> The whole industry of device drivers seem like a bizarre activity to me.
> Some thought questions:
> 1. Why does a person have to write a different device driver for each
> Unix variant?
Because there is no standard interface?-(
> 2. Why does a person have to reinvent the handling routines for timers,
> and interrupt handling? (Or in my case cut and past from some other
It might look odd, but it makes sense. Windows NT has got a very "clean"
I/O architecture that encapsulates such stuff into DLLs which belong to the
operating system (and can be exchanged for unusual hardware like proprietary
multiprocessor architectures, ...).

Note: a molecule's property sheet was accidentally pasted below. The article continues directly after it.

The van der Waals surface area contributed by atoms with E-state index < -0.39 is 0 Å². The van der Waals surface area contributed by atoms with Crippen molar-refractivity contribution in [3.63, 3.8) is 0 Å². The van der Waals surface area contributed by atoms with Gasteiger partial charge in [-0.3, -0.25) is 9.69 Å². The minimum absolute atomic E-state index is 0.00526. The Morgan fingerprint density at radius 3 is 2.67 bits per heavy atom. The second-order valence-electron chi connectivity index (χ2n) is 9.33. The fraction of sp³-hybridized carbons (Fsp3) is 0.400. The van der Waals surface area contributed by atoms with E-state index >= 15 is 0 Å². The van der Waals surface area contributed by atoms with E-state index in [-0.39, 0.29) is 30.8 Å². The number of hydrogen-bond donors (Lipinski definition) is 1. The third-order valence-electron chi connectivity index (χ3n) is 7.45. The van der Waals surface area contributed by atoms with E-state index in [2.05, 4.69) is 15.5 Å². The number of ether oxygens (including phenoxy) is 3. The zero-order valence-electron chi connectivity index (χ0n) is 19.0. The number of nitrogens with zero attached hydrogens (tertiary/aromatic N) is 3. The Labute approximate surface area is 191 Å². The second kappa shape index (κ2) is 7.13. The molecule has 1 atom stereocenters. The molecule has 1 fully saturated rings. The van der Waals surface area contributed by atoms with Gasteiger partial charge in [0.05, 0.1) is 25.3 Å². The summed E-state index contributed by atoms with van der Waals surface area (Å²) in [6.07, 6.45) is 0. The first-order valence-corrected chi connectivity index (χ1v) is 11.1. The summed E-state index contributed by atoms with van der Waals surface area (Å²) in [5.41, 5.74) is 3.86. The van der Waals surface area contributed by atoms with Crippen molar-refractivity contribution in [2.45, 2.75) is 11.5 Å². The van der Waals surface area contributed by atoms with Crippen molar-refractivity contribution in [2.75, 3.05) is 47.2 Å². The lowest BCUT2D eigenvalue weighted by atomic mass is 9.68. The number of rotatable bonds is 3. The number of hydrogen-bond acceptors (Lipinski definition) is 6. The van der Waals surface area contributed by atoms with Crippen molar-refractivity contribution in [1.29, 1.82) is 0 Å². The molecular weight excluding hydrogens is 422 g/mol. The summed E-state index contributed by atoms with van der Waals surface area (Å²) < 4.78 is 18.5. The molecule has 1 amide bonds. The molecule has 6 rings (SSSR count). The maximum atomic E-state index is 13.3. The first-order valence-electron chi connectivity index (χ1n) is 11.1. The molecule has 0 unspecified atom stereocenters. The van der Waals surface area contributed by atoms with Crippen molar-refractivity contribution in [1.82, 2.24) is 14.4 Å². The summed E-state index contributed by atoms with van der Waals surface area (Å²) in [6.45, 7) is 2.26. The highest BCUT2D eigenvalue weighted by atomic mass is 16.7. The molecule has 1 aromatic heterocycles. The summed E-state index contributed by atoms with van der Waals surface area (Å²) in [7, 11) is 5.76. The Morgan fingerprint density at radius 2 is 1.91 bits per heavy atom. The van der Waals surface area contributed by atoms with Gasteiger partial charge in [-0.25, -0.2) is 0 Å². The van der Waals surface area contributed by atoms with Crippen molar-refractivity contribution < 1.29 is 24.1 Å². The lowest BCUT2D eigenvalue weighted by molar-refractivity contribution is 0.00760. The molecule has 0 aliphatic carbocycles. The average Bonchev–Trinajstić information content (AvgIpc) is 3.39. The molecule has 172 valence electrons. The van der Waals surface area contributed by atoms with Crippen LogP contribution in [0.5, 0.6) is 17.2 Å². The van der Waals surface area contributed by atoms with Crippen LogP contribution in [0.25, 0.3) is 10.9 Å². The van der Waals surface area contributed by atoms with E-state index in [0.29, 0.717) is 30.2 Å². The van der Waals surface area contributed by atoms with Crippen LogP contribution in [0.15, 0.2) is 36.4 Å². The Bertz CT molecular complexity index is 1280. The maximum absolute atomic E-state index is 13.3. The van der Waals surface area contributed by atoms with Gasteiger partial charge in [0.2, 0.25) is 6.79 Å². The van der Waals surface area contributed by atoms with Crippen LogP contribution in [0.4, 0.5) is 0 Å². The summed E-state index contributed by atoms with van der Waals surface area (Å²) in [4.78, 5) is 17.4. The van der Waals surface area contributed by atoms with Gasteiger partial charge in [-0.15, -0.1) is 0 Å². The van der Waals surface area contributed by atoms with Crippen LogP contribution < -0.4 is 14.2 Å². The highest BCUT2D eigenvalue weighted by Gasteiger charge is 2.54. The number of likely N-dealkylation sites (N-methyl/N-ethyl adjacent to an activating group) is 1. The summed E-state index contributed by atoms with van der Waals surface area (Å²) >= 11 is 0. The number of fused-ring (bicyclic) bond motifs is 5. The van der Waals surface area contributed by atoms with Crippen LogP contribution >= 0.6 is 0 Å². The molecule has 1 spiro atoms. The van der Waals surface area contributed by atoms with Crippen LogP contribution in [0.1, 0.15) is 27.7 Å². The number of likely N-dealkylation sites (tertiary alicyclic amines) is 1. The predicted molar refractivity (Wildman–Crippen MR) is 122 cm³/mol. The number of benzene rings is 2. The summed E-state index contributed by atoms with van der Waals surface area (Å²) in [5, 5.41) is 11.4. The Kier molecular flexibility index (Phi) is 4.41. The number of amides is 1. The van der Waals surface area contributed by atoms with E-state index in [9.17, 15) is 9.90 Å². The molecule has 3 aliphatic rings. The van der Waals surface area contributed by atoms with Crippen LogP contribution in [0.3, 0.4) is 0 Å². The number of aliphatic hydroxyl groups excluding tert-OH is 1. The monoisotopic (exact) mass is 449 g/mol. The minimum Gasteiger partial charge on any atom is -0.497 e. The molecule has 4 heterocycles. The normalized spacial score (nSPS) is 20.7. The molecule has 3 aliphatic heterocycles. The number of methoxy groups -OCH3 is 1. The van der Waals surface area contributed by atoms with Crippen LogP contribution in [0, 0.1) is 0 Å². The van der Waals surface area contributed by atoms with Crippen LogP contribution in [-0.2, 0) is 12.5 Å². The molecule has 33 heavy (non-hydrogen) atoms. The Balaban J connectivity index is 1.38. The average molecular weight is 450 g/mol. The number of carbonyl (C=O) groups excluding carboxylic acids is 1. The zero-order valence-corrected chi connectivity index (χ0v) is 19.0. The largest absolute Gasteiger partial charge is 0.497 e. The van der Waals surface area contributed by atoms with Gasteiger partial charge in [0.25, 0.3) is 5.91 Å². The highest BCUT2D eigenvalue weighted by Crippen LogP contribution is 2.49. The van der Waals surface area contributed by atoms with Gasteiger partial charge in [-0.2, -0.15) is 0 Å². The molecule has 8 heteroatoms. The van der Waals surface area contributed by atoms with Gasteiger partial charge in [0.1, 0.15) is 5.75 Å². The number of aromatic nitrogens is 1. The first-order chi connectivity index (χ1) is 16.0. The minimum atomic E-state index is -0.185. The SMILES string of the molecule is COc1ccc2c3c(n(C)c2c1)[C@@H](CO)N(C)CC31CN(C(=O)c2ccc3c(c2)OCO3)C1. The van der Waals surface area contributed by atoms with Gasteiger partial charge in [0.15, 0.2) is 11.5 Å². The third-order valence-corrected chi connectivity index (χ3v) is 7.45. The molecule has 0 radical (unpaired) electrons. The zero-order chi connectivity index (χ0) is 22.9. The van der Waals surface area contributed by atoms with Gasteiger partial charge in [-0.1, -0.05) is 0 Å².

This should make it much easier to write device drivers and
to port them across different hardware platforms. But there is a constant
overhead for every I/O operation. If you compare the I/O performance of the
same hardware running NT and running OS/2 or some UNIXes, this seems to have
not been a very good idea.
Microkernel systems like Mach had similiar problems. As far as I know, the
architecture allows to run some driver stuff as a user process, but the Mach
people put much driver stuff into the kernel for performance reasons.
> 3. Wouldn't make a whole lot more sense to write a device
> driver generator - where you feed it a configuration file - and it
> generates the appropriate C driver code with
> the appropriate hardware specific code in the write places...
The same problem as with much other good ideas: Seems to be a good idea, but
someone has to do it. And I'm quite sure that a hand-written driver will
offer much better performance if the programmer writing it knows what he's
Matthias Heidbrink E-Mail:
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